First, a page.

Strickland v. Washington, 466 U.S. 668, 689-90 (III) (A) (104 SCt 2052, 80 LE2d 674) (1984) (citations omitted). The law recognizes a strong presumption that trial counsel performed reasonably, and Miller has the burden of overcoming this presumption. Mobley, 296 Ga. at 877. To carry that burden, Miller had to show that no reasonable lawyer would have done what his lawyer did or would have failed to do what his lawyer did not, or put another way, that his lawyer made errors so serious that she was not functioning as the counsel guaranteed by the Sixth Amendment. Id. And most critically here, Miller must “show these things by competent evidence, for a silent or ambiguous record is not sufficient to overcome the strong presumption of reasonable performance.” Id. (citation omitted) (emphasis supplied).

The defendant must also show that he was so prejudiced by the deficiency “as to create a reasonable probability that but for counsel's errors, the outcome of the trial would have been different. Failure to satisfy both requirements is fatal to an ineffectiveness claim.” Everhart, 337 Ga. App. at 353 (quoting Mitchell v. State, 250 Ga. App. 292, 295-96 (551 SE2d 404) (2001)). Finally, this Court will affirm a trial court's ruling on a claim of ineffective assistance of counsel unless it is clearly erroneous. Cray v. State, 291 Ga. App. 609, 611 (1) (662 SE2d 365) (2008).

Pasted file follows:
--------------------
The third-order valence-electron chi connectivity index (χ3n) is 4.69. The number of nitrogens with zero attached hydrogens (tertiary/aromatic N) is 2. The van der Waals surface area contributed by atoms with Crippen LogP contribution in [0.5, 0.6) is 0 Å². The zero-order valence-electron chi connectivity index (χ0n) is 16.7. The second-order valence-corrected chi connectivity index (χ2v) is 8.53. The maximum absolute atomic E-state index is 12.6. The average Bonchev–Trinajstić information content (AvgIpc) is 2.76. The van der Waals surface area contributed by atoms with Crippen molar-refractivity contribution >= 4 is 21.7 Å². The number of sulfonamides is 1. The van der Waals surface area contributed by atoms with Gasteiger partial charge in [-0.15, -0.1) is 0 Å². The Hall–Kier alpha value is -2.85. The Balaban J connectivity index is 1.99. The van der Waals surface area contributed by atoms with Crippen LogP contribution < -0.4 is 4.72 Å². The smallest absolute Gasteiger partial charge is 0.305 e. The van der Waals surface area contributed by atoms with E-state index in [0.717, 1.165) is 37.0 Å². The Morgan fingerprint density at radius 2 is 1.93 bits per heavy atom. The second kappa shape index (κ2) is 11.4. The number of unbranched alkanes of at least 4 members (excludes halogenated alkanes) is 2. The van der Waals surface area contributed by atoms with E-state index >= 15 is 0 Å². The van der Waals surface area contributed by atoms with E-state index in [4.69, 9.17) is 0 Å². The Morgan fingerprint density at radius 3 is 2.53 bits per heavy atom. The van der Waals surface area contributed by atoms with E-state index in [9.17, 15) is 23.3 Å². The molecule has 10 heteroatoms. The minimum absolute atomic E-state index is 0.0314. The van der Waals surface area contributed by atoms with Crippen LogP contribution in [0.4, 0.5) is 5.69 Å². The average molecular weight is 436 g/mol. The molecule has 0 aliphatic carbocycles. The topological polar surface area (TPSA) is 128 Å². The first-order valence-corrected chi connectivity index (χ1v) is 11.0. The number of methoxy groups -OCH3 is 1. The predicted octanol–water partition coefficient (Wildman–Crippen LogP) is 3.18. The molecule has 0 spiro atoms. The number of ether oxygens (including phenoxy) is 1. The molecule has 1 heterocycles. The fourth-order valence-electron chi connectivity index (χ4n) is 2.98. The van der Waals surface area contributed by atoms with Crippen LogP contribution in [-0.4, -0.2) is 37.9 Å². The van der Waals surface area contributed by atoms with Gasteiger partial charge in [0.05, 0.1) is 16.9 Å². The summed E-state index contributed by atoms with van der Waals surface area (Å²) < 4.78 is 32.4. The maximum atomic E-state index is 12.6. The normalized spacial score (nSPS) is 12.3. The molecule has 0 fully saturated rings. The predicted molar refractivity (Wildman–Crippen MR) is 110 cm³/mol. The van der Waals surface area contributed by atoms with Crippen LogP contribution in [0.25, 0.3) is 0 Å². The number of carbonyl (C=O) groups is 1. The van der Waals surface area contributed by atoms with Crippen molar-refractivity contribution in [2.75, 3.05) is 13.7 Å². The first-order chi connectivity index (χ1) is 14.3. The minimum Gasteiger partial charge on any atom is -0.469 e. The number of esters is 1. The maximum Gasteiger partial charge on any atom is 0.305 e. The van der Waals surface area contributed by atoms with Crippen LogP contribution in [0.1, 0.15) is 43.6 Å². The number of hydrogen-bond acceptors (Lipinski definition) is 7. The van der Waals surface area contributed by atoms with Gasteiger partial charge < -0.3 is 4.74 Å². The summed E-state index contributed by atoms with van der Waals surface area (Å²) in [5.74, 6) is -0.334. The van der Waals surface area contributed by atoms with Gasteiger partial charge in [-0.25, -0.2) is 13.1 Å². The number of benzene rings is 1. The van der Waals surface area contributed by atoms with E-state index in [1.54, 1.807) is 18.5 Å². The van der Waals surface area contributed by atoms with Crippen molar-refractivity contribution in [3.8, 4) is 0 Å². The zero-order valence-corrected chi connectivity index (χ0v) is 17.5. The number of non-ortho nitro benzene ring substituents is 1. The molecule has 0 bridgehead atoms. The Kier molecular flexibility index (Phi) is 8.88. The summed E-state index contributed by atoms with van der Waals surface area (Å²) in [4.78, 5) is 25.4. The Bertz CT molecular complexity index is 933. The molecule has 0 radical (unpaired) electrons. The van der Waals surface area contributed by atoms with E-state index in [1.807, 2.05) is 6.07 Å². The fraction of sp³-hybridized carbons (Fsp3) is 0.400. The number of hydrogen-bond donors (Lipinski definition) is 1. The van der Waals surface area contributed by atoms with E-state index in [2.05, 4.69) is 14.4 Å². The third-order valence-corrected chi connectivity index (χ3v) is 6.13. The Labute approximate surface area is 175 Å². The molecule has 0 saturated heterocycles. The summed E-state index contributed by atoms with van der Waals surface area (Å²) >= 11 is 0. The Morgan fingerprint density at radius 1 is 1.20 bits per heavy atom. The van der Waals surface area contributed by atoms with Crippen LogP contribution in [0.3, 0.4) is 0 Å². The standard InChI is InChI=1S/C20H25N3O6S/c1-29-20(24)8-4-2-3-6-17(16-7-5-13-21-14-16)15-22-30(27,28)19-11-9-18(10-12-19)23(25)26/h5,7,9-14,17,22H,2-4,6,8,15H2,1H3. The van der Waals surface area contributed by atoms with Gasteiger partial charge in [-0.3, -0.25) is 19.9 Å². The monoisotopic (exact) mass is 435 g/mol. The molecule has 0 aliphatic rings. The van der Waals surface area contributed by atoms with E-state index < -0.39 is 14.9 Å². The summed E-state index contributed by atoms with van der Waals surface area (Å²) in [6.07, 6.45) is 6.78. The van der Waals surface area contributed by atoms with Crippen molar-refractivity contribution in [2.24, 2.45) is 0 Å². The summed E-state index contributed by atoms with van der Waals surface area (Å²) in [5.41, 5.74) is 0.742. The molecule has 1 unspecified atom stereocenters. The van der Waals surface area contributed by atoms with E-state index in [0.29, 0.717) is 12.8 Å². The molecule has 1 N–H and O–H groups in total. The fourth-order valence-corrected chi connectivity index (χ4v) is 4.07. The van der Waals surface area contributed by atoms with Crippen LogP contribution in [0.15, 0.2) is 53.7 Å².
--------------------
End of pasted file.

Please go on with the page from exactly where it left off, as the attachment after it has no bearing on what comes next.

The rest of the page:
1. Miller first argues that his trial counsel erred by failing to file a particularized motion to suppress evidence that resulted from an allegedly illegal traffic stop. More specifically, Miller argues that because the police officer conducting the traffic stop had a lapsed laser certification, he was not authorized to stop Miller. Further, any evidence obtained from that illegal stop was an unconstitutional seizure and should have been suppressed. Assuming without deciding that the stop was illegal, we do not find that Miller's trial counsel was ineffective for failing to file a motion to suppress.